"The greatness and the genuine trait of your thought and writings lie on the fact that you positively and interestingly make use of philosophical thoughts and thoughtfulness in order to deeply and concretely cogitate about America's social issues. . . . This does not mean that your thought is reducible to your era: your thought, being inspired by issues characterizing your era . . . , overcomes your era and will still likely be up to date even after your era, for future generations." Bruno Valentin

Friday, November 21, 2014

Wall Street Banks in Commodities Businesses: An Inherently Unethical Conflict of Interest

Writing to the bank’s board of directors, an executive at Goldman Sachs wrote that the bank’s commodities division would achieve higher value “if the business was able to grow physical activities, unconstrained by regulation and integrated with the financial activities.”[1] According to Sen. Carl Levin, Goldman’s goal here is “to profit in its financial activities using the information it gains in the physical commodities business.”[2] The integration could be achieved in part by using the bank’s access to nonpublic information from the banking or trading operations to manipulate the price of a commodity by artificially restricting or adding to supplies through ownership at the production or storage stages. This structure contains a conflict of interest. Because resisting the temptation to exploit the conflict would put the Goldman bankers at odds with the bank’s financial interest, I contend that reliance by the public on intra-bank firewalls (i.e., policies) separating the commodity businesses from the bank’s trading operations is too weak to protect the public, including buyers of the commodity.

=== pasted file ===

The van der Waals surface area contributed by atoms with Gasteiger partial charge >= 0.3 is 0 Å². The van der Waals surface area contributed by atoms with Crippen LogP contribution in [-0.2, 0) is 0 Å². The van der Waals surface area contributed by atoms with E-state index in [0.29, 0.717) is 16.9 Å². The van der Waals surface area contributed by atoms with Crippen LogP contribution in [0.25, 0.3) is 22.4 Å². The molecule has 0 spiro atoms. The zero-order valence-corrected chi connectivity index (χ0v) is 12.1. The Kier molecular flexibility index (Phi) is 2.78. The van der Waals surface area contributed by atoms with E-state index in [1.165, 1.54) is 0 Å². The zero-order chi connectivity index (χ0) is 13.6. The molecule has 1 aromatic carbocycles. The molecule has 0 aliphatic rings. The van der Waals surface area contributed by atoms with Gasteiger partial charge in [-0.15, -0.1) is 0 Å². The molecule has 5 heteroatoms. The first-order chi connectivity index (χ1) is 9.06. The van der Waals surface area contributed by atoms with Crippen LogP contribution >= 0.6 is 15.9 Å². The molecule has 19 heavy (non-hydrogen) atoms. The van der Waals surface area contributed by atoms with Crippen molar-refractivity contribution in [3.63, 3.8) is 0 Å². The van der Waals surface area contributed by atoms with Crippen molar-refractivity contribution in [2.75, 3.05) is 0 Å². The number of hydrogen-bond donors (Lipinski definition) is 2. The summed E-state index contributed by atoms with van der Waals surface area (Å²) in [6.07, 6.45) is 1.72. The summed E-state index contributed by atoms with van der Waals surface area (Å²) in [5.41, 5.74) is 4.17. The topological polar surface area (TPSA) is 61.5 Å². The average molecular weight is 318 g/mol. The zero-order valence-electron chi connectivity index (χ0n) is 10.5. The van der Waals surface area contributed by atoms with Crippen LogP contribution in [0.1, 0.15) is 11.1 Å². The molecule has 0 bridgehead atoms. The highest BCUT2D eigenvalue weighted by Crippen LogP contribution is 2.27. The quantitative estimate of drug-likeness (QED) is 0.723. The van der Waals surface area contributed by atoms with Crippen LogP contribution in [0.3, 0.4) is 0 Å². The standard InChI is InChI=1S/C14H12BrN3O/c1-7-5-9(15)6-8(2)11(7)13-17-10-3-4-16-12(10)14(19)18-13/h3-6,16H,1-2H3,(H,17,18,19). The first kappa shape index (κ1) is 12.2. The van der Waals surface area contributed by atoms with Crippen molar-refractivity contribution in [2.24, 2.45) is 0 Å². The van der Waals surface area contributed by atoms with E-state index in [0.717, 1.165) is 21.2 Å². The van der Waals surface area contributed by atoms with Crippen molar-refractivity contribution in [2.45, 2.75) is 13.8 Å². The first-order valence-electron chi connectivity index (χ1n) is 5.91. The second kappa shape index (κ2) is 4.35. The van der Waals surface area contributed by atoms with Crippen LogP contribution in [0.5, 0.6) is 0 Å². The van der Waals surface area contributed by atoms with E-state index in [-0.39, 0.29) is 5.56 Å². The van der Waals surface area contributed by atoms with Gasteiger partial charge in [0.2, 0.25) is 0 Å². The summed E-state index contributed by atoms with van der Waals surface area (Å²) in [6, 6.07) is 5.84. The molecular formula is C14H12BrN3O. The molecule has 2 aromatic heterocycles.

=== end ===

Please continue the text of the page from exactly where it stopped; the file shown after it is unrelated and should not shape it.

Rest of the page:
The full essay is at Institutional Conflicts of Interest, available in print and as an ebook at Amazon.